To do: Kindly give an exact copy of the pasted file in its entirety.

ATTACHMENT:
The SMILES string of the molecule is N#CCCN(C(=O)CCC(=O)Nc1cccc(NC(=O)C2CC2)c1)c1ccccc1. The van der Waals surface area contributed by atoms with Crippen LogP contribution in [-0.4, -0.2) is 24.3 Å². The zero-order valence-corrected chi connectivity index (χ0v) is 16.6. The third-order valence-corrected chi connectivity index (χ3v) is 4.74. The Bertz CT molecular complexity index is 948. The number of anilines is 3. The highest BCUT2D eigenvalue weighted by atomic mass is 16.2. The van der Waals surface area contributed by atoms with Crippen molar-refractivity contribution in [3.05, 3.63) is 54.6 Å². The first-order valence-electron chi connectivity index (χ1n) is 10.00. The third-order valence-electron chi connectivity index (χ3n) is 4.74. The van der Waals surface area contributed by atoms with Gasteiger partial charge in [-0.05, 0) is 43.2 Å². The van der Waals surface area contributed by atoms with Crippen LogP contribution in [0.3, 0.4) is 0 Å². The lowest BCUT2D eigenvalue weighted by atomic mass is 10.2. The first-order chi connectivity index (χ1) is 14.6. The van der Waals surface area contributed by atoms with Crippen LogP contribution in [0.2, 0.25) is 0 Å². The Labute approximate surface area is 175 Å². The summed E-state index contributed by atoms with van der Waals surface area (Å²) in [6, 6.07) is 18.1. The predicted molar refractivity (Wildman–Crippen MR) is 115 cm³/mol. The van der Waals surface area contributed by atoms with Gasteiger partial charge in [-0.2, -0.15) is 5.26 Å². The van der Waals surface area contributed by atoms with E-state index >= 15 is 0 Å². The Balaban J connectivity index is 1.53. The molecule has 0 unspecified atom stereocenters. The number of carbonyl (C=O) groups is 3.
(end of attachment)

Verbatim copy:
The SMILES string of the molecule is N#CCCN(C(=O)CCC(=O)Nc1cccc(NC(=O)C2CC2)c1)c1ccccc1. The van der Waals surface area contributed by atoms with Crippen LogP contribution in [-0.4, -0.2) is 24.3 Å². The zero-order valence-corrected chi connectivity index (χ0v) is 16.6. The third-order valence-corrected chi connectivity index (χ3v) is 4.74. The Bertz CT molecular complexity index is 948. The number of anilines is 3. The highest BCUT2D eigenvalue weighted by atomic mass is 16.2. The van der Waals surface area contributed by atoms with Crippen molar-refractivity contribution in [3.05, 3.63) is 54.6 Å². The first-order valence-electron chi connectivity index (χ1n) is 10.00. The third-order valence-electron chi connectivity index (χ3n) is 4.74. The van der Waals surface area contributed by atoms with Gasteiger partial charge in [-0.05, 0) is 43.2 Å². The van der Waals surface area contributed by atoms with Crippen LogP contribution in [0.3, 0.4) is 0 Å². The lowest BCUT2D eigenvalue weighted by atomic mass is 10.2. The first-order chi connectivity index (χ1) is 14.6. The van der Waals surface area contributed by atoms with Crippen LogP contribution in [0.2, 0.25) is 0 Å². The Labute approximate surface area is 175 Å². The summed E-state index contributed by atoms with van der Waals surface area (Å²) in [6, 6.07) is 18.1. The predicted molar refractivity (Wildman–Crippen MR) is 115 cm³/mol. The van der Waals surface area contributed by atoms with Gasteiger partial charge in [-0.2, -0.15) is 5.26 Å². The van der Waals surface area contributed by atoms with E-state index >= 15 is 0 Å². The Balaban J connectivity index is 1.53. The molecule has 0 unspecified atom stereocenters. The number of carbonyl (C=O) groups is 3.